Understanding Sticky News: Analyzing the Effect of Content Appeal and Social Engagement for Sharing Political News Online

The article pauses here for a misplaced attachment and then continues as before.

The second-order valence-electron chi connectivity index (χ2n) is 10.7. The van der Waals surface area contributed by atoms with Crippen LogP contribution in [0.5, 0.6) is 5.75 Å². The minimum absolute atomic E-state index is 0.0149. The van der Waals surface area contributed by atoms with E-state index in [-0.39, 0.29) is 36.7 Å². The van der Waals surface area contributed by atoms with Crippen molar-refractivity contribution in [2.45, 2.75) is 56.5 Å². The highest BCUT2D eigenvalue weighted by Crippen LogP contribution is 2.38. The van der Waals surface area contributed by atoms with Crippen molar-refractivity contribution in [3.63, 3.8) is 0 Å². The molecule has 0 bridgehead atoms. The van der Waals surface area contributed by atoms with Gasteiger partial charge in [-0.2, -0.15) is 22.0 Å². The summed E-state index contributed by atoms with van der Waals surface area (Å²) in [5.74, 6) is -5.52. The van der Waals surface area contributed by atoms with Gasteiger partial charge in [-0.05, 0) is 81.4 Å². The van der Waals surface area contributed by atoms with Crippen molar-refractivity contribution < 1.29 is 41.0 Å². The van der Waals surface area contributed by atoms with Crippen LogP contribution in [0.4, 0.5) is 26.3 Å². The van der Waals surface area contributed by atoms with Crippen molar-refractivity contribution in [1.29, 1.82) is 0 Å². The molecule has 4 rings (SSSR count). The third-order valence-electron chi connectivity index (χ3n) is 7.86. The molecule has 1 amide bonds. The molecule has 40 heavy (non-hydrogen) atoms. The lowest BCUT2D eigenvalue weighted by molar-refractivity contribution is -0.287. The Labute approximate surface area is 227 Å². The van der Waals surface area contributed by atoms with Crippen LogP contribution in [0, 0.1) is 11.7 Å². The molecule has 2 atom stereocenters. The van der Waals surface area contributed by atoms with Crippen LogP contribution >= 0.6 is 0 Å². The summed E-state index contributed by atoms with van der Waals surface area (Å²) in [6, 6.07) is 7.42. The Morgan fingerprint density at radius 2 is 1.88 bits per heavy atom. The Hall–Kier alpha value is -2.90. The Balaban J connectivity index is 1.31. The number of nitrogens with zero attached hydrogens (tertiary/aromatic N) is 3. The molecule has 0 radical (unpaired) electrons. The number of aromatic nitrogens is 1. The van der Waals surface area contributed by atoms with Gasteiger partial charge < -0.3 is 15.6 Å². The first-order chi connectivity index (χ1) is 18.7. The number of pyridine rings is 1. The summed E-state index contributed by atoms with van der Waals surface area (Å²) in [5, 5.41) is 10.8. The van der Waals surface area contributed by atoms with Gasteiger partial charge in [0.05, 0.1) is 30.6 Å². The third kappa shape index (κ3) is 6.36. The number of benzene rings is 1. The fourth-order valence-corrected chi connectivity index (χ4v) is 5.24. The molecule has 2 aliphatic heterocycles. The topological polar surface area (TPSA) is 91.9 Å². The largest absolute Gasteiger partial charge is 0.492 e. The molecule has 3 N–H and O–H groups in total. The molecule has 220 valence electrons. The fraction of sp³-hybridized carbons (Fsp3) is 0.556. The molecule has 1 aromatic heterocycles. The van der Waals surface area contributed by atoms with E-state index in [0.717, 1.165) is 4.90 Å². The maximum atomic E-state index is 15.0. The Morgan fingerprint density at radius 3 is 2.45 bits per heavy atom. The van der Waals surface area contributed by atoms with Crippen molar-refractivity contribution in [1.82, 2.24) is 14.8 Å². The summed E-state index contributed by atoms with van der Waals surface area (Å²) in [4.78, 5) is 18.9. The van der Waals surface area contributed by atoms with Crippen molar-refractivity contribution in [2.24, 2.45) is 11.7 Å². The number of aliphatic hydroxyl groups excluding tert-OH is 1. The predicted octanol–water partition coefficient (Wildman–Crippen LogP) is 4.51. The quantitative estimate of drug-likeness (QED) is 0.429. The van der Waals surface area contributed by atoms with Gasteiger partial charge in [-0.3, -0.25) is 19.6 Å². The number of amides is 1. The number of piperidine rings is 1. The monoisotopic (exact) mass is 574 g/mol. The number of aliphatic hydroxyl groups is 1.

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This dissertation investigates the concept of news stickiness and why certain news stories are shared more than others in an online environment. Building on theories of framing, uses and gratifications, and social psychology, the study is guided by the perspective that sharing behavior is considered a joint product of informational and personal factors. Previous research in the investigation of sharing motivations were usually one-sided, focusing on one particular attribute that contributes to the behavior; however, this dissertation argues the two key factors that drive news sharing each play a role in moving the audiences from content “internalizing” to content “externalizing.” Additionally, the dissertation also considers that the act of news sharing is carried out by humans and therefore, driven by the innate human needs that extend beyond content captivation. To bridge the gap in existing research, this dissertation adopts a mixed methods approach consisting of the following: 1) Framing analysis of the “most shared articles of the day” on the New York Times website, examining shared content characteristics; and 2) online experiment testing whether the content features concluded from the framing analysis would make news stories more likely to be shared, with a post-experiment questionnaire evaluating the audience’s psychological motivations for sharing. Findings revealed that news personalization, particularly the use of emotional testimony, localized identification, and partisan provocation, constitutes the key content appeal shared by all articles sampled. Moreover, social engagement appeal is made up of five elements that help explain sharing behavior: reciprocal value, individual interest, information utility, persuasion potential, and the bandwagon effect. This dissertation is a step forward toward better understanding of how to make news sticky, in a sense that the news will not only be read but will also be shared extensively. It provided recommendations for news organizations seeking to analyze web traffic data and produce content that deeply resonates with their audiences. This study further contributed to the theoretical frameworks in audience engagement by associating human psychology with news sharing and ultimately confronted concerns such as an attraction to ‘fake news’ or a lack of interest in critical news on key issues.